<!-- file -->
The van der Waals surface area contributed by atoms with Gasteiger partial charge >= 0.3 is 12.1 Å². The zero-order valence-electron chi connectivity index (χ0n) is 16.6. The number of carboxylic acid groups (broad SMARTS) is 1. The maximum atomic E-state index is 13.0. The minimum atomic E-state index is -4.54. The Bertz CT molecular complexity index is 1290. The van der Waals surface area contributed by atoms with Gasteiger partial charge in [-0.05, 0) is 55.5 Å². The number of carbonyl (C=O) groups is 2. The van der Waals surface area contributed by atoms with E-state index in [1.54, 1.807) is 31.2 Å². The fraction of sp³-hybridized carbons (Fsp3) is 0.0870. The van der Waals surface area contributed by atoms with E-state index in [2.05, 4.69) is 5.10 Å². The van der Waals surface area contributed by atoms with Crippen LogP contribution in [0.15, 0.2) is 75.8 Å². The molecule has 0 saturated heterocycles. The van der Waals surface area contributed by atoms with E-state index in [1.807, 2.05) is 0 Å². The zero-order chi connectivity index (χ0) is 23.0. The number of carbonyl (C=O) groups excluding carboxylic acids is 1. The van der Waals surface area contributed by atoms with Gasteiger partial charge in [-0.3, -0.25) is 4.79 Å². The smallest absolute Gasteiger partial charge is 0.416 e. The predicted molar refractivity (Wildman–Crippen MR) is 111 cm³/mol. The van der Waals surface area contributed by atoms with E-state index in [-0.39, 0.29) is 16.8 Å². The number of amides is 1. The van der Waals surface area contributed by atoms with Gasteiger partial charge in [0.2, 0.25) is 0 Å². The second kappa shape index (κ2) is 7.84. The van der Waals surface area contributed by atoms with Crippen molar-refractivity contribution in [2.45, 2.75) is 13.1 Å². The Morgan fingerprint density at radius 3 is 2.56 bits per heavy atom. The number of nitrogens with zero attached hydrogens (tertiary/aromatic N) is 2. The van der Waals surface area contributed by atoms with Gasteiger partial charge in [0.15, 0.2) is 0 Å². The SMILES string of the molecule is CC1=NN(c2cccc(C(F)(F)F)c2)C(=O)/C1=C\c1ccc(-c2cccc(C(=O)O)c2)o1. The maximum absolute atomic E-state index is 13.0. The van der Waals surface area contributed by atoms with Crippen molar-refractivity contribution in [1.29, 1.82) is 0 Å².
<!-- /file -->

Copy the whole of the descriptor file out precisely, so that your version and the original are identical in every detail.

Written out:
The van der Waals surface area contributed by atoms with Gasteiger partial charge >= 0.3 is 12.1 Å². The zero-order valence-electron chi connectivity index (χ0n) is 16.6. The number of carboxylic acid groups (broad SMARTS) is 1. The maximum atomic E-state index is 13.0. The minimum atomic E-state index is -4.54. The Bertz CT molecular complexity index is 1290. The van der Waals surface area contributed by atoms with Gasteiger partial charge in [-0.05, 0) is 55.5 Å². The number of carbonyl (C=O) groups is 2. The van der Waals surface area contributed by atoms with E-state index in [1.54, 1.807) is 31.2 Å². The fraction of sp³-hybridized carbons (Fsp3) is 0.0870. The van der Waals surface area contributed by atoms with E-state index in [2.05, 4.69) is 5.10 Å². The van der Waals surface area contributed by atoms with Crippen LogP contribution in [0.15, 0.2) is 75.8 Å². The molecule has 0 saturated heterocycles. The van der Waals surface area contributed by atoms with E-state index in [1.807, 2.05) is 0 Å². The zero-order chi connectivity index (χ0) is 23.0. The number of carbonyl (C=O) groups excluding carboxylic acids is 1. The van der Waals surface area contributed by atoms with Gasteiger partial charge in [-0.3, -0.25) is 4.79 Å². The smallest absolute Gasteiger partial charge is 0.416 e. The predicted molar refractivity (Wildman–Crippen MR) is 111 cm³/mol. The van der Waals surface area contributed by atoms with E-state index in [-0.39, 0.29) is 16.8 Å². The number of amides is 1. The van der Waals surface area contributed by atoms with Gasteiger partial charge in [0.2, 0.25) is 0 Å². The second kappa shape index (κ2) is 7.84. The van der Waals surface area contributed by atoms with Crippen molar-refractivity contribution in [2.45, 2.75) is 13.1 Å². The Morgan fingerprint density at radius 3 is 2.56 bits per heavy atom. The number of nitrogens with zero attached hydrogens (tertiary/aromatic N) is 2. The van der Waals surface area contributed by atoms with Gasteiger partial charge in [0.15, 0.2) is 0 Å². The SMILES string of the molecule is CC1=NN(c2cccc(C(F)(F)F)c2)C(=O)/C1=C\c1ccc(-c2cccc(C(=O)O)c2)o1. The maximum absolute atomic E-state index is 13.0. The van der Waals surface area contributed by atoms with Crippen molar-refractivity contribution in [1.29, 1.82) is 0 Å².